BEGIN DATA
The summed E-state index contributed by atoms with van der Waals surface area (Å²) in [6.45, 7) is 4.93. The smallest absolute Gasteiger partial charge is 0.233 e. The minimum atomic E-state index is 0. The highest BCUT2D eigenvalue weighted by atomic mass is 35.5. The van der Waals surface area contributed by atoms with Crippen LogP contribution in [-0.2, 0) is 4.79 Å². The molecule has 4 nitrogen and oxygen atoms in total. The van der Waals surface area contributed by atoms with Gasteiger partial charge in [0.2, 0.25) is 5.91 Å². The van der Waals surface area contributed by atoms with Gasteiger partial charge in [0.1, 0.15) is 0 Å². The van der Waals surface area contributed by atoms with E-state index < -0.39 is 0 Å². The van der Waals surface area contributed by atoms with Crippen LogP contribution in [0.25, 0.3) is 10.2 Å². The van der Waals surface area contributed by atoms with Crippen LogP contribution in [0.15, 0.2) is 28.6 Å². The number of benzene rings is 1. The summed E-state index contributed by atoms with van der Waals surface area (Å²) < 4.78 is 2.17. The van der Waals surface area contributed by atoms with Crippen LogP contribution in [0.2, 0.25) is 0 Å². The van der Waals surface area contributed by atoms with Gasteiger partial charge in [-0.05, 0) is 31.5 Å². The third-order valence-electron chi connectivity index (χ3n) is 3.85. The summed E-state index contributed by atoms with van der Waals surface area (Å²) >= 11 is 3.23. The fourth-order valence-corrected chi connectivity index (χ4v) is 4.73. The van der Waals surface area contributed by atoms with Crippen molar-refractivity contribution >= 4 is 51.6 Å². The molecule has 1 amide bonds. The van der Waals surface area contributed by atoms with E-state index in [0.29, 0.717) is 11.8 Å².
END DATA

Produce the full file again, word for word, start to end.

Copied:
The summed E-state index contributed by atoms with van der Waals surface area (Å²) in [6.45, 7) is 4.93. The smallest absolute Gasteiger partial charge is 0.233 e. The minimum atomic E-state index is 0. The highest BCUT2D eigenvalue weighted by atomic mass is 35.5. The van der Waals surface area contributed by atoms with Crippen LogP contribution in [-0.2, 0) is 4.79 Å². The molecule has 4 nitrogen and oxygen atoms in total. The van der Waals surface area contributed by atoms with Gasteiger partial charge in [0.2, 0.25) is 5.91 Å². The van der Waals surface area contributed by atoms with Gasteiger partial charge in [0.1, 0.15) is 0 Å². The van der Waals surface area contributed by atoms with E-state index < -0.39 is 0 Å². The van der Waals surface area contributed by atoms with Crippen LogP contribution in [0.25, 0.3) is 10.2 Å². The van der Waals surface area contributed by atoms with Crippen LogP contribution in [0.15, 0.2) is 28.6 Å². The number of benzene rings is 1. The summed E-state index contributed by atoms with van der Waals surface area (Å²) < 4.78 is 2.17. The van der Waals surface area contributed by atoms with Crippen LogP contribution in [0.2, 0.25) is 0 Å². The van der Waals surface area contributed by atoms with Gasteiger partial charge in [-0.05, 0) is 31.5 Å². The third-order valence-electron chi connectivity index (χ3n) is 3.85. The summed E-state index contributed by atoms with van der Waals surface area (Å²) >= 11 is 3.23. The fourth-order valence-corrected chi connectivity index (χ4v) is 4.73. The van der Waals surface area contributed by atoms with Crippen molar-refractivity contribution >= 4 is 51.6 Å². The molecule has 1 amide bonds. The van der Waals surface area contributed by atoms with E-state index in [0.29, 0.717) is 11.8 Å².